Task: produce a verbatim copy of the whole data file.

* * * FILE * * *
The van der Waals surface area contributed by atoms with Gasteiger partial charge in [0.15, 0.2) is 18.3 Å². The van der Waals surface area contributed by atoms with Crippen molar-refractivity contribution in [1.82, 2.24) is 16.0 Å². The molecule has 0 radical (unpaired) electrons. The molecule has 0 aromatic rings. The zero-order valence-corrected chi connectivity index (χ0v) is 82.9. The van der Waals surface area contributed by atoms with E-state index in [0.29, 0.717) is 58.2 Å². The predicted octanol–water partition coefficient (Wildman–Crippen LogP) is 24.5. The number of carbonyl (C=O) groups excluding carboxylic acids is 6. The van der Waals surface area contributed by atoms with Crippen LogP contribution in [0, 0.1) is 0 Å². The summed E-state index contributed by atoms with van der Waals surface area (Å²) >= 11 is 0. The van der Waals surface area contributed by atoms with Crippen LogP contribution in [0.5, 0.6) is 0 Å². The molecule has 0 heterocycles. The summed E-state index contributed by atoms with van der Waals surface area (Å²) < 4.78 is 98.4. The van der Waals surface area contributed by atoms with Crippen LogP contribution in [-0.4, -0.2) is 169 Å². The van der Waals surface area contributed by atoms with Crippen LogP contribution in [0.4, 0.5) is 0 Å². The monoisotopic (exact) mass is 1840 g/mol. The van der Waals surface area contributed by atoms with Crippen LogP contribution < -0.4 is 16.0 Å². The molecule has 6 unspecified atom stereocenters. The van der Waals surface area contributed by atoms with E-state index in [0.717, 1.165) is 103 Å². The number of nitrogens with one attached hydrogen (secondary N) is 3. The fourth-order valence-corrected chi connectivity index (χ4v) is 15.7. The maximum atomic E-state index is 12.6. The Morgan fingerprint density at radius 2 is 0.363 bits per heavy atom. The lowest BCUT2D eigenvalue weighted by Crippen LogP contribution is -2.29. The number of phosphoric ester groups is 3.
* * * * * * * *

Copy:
The van der Waals surface area contributed by atoms with Gasteiger partial charge in [0.15, 0.2) is 18.3 Å². The van der Waals surface area contributed by atoms with Crippen molar-refractivity contribution in [1.82, 2.24) is 16.0 Å². The molecule has 0 radical (unpaired) electrons. The molecule has 0 aromatic rings. The zero-order valence-corrected chi connectivity index (χ0v) is 82.9. The van der Waals surface area contributed by atoms with E-state index in [0.29, 0.717) is 58.2 Å². The predicted octanol–water partition coefficient (Wildman–Crippen LogP) is 24.5. The number of carbonyl (C=O) groups excluding carboxylic acids is 6. The van der Waals surface area contributed by atoms with Crippen LogP contribution in [0, 0.1) is 0 Å². The summed E-state index contributed by atoms with van der Waals surface area (Å²) >= 11 is 0. The van der Waals surface area contributed by atoms with Crippen LogP contribution in [0.5, 0.6) is 0 Å². The molecule has 0 heterocycles. The summed E-state index contributed by atoms with van der Waals surface area (Å²) < 4.78 is 98.4. The van der Waals surface area contributed by atoms with Crippen LogP contribution in [-0.4, -0.2) is 169 Å². The van der Waals surface area contributed by atoms with Crippen LogP contribution in [0.4, 0.5) is 0 Å². The monoisotopic (exact) mass is 1840 g/mol. The van der Waals surface area contributed by atoms with Crippen LogP contribution < -0.4 is 16.0 Å². The molecule has 6 unspecified atom stereocenters. The van der Waals surface area contributed by atoms with E-state index in [0.717, 1.165) is 103 Å². The number of nitrogens with one attached hydrogen (secondary N) is 3. The fourth-order valence-corrected chi connectivity index (χ4v) is 15.7. The maximum atomic E-state index is 12.6. The Morgan fingerprint density at radius 2 is 0.363 bits per heavy atom. The lowest BCUT2D eigenvalue weighted by Crippen LogP contribution is -2.29. The number of phosphoric ester groups is 3.